3. I'm privileged to send my two children to schools in Manhattan's District Two, where there are several really good choices. Although some of my son's classmates are veering toward private school, there isn't the same kind of despair I've heard about middle schools in my career covering New York City's 1.1. million public school students for New York Newsday years ago.
I'll be blogging my search and plan on sharing any insights, interviews, observations and details about the public schools I'm looking at, described in CSD 2 Region 9 Middle School Directory 2006-07. (New middle school directories, reflecting the elimination of the regions, will be out in December.)
But let me say this: the more I learn about education, the less I often feel I know. And, mostly, my search will be guided by my 5th grader, who would prefer to remain at PS 150 in Tribeca with his buddies.
I'm also aware that this decision ultimately may be made via small quirks that can have nothing at all to do with education -- my son's desire to be with his good friends, mine that he has a reasonable commute, his excitement over a band, track or soccer team, for example.
I'll share impressions, tips and expert interviews along the way! I invite you to share yours as well.
As the Times notes today, reaction so far on the city's new "merit pay" program has been mixed. The Times article talks to a cast of reformers, teachers, and former teachers who think the plan is interesting but may not be effective in the way the DOE hopes. For now, I'm going to turn now to what parents and teachers are saying online.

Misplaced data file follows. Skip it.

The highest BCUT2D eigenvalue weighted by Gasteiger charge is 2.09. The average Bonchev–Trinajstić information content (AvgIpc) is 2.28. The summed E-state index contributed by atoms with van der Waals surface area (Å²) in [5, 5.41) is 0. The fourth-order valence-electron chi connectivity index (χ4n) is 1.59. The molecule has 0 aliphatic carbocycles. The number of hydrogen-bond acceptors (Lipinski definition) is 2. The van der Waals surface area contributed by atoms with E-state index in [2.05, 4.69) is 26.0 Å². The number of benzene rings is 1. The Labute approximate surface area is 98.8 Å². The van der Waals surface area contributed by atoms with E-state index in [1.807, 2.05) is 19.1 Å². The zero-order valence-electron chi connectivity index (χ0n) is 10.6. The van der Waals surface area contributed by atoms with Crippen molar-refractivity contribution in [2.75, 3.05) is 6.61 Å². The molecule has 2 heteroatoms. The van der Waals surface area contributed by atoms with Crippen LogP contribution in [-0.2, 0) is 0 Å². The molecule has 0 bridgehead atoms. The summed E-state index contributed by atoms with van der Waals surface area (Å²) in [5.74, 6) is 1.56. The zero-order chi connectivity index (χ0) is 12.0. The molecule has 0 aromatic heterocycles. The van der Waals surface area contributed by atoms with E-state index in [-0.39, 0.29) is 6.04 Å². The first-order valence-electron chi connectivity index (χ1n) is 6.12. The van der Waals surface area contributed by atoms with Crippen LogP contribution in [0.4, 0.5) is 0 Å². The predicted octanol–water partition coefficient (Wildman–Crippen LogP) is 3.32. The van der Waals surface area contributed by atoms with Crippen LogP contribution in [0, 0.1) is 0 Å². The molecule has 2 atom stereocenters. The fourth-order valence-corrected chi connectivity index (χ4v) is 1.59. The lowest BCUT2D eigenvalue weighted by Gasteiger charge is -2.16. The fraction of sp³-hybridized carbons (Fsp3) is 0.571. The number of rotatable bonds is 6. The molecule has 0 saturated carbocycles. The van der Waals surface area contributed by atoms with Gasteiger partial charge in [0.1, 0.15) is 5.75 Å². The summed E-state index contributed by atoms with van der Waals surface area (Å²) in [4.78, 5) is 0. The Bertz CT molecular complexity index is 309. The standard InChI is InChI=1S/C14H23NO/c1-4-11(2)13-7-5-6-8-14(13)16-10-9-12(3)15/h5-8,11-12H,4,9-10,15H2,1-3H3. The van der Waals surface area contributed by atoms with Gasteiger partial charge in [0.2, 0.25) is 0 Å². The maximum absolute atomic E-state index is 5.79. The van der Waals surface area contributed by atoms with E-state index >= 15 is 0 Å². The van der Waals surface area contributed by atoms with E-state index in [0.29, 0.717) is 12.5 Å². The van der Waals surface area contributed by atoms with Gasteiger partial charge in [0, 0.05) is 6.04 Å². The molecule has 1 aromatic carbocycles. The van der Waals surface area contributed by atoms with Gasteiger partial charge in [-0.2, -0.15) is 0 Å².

One parent leader told us he sees the agreement as a victory for the UFT because it reduces the retirement age, unheard of in any field. And the UFT's own blog, Edwize, is predictably thrilled about the agreement, saying, "The agreements create positive, pro-active programs that address two major issues which face our schools: attracting and retaining quality educators in our schools, and creating collaborative learning environments where teachers have real voice."
But other teachers are more skeptical about both of those claims. I've seen many comments expressing skepticism that teachers will actually influence the way the money is distributed given that the the principal and his or her appointee make up half of the four-member school-based committees. In the comments on Edwize, a teacher writes, "I sit on a few different 'committees in my school.' The meetings all follow the same formula. My principal tells us what she/he plans on doing and we get to nod approval."
NYC Educator, who opposes the current UFT leadership in general, writes that teachers have paid twice for the change in pension structure, which the UFT indicated was on the horizon when the union's contract was signed in 2005, but only gotten it once. Some, such as Jim Horn on School Matters, have picked up on the line in the original Times article that said the plan would "allow [UFT head Randi] Weingarten, a potential candidate to lead the national American Federation of Teachers, to cast herself as a reform-minded union leader" to support their claims that the new deal is not necessarily good for teachers, even though it was negotiated by the woman charged with advocating for them.
And some teachers are simply speechless.